If children can do well developing key social skills in their early years, they may be more prone to becoming successful in the future as adults. Every parent wants their children to grow up to be successful. So what are the specials keys needed to help early childhood development so that children can become successful adults? Is it academic performance, their chosen career, or is the financial situation of the parents a deciding factor?
Parents who want to know whether their children will have a promising future, only need to take a look at their children’s social skills.
Harvard University has conducted a study on 1,000 students in their early childhood years (kindergarten to preschool). The results showed that the interpersonal skills demonstrated by children in their early childhood years largely determine their future success and achievements as adults.
There is also a Chinese proverb: “I see the old at the age of three.” Meaning, that you can predict an adult’s future character, personality, and success just by observing them in their early childhood years.
A great deal can be discovered by observing a young child during play and their interaction with others. Children’s responses, to issues, during interpersonal play, can reveal whether they have the ability or possess unique personal techniques to manage and resolve conflicts. All of this can further reveal whether they display leadership qualities or not and if they have a sense of conviction and stand up for what is right to them.
The best time to cultivate interpersonal communication is when the child is 2-6 years old. If parents can cherish this stage and cultivate their children’s social skills, they will be able to confidently interact with others in society.
Here are important social skills essential for early childhood development.
Parents should listen to their children attentively when they are speaking and refrain from interrupting them to state their own opinion or viewpoint. Only by setting such an example as this to children can they understand that “listening” is showing respect for other people.
When a child has formed this habit of listening, he will portray a humble character, be sincerely welcomed by his peers, and show more self-restraint and respect toward others during interactions with them.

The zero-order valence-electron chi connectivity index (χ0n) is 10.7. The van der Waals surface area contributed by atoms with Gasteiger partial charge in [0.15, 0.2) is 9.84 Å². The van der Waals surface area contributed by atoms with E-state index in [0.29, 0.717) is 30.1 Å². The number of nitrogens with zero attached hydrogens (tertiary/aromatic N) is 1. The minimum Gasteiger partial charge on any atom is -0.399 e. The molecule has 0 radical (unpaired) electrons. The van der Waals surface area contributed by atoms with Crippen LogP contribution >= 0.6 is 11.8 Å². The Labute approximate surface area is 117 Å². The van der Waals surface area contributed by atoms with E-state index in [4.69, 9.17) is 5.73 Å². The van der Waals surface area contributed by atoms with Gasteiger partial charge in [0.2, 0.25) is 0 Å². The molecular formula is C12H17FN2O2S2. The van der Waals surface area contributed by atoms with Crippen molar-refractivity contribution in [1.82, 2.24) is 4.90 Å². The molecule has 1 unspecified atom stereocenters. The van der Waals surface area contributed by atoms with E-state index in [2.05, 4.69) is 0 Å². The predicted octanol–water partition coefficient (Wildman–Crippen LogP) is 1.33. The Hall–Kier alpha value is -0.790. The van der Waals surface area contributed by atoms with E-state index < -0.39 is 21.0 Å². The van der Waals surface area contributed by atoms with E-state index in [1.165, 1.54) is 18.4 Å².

A person who constantly hesitates to make a decision will be labeled as being “indecisive,” which can hardly be respected by others. Parents should cultivate their children’s ability to think independently from an early age so that they can become more decisive, independent, and socially adjusted individuals.
To do this, parents may let their children practice making choices and teaching them to analyze the pros and cons of a given situation. Once the child makes a decision, parents should try to support their children in order to increase their confidence in making personal, independent choices.
Being able to ask for help is a sign of a confident person. A confident person can usually recognize their own shortcomings and will openly ask another person, who is more knowledgeable, for help. This shows they respect the other person’s knowledge and abilities. This is a trait of a socially well-adjusted, self-confident, and knowledgeable individual.
Parents who teach their children, before entering kindergarten, to be proactive in seeking help from their teacher or classmates when they encounter difficulties will help foster and build this positive trait in their children. The ability of the child to seek help in a timely manner not only helps them solve their problems, it also effectively narrows social distancing due to negative misunderstandings and establishes friendlier relationships.
Getting along peacefully
Throughout the early years, parents would be wise in teaching their children how to conduct themselves in different social settings. Cultivating the habit of effective communication will greatly help children, as adults, in their later years. Parents who expose their children to different social settings and demonstrate how to speak and act politely will foster this same skill in their children.
Communicating and discussing with their children about different scenarios that could happen to them at school or out in society will help parents and children come up with appropriate solutions. For instance, you can ask your child what they would do in these scenarios: “If you are misunderstood by your classmates, or if your classmate accidentally grabs your or other’s things by mistake, how would you treat them?” In these instances, parents can guide their children to get along peacefully with others by modeling effective ways of communicating.
Sense of responsibility
Fostering a sense of responsibility in children can begin early in the home before they enter kindergarten. Parents can provide their children with age-appropriate chores to do in the home to encourage doing things independently and fostering a sense of personal responsibility. They will learn to assume family responsibilities at an early age.
In order for parents to cultivate a child’s sense of responsibility, they need to trust and allow them to do things independently, even if it is not always to their liking and standard. Refrain from negatively interfering, as the child may give up and stop trying; instead, aim at creating a playful environment, since children love to play. They will learn to handle things well by themselves, independently and with a sense of responsibility.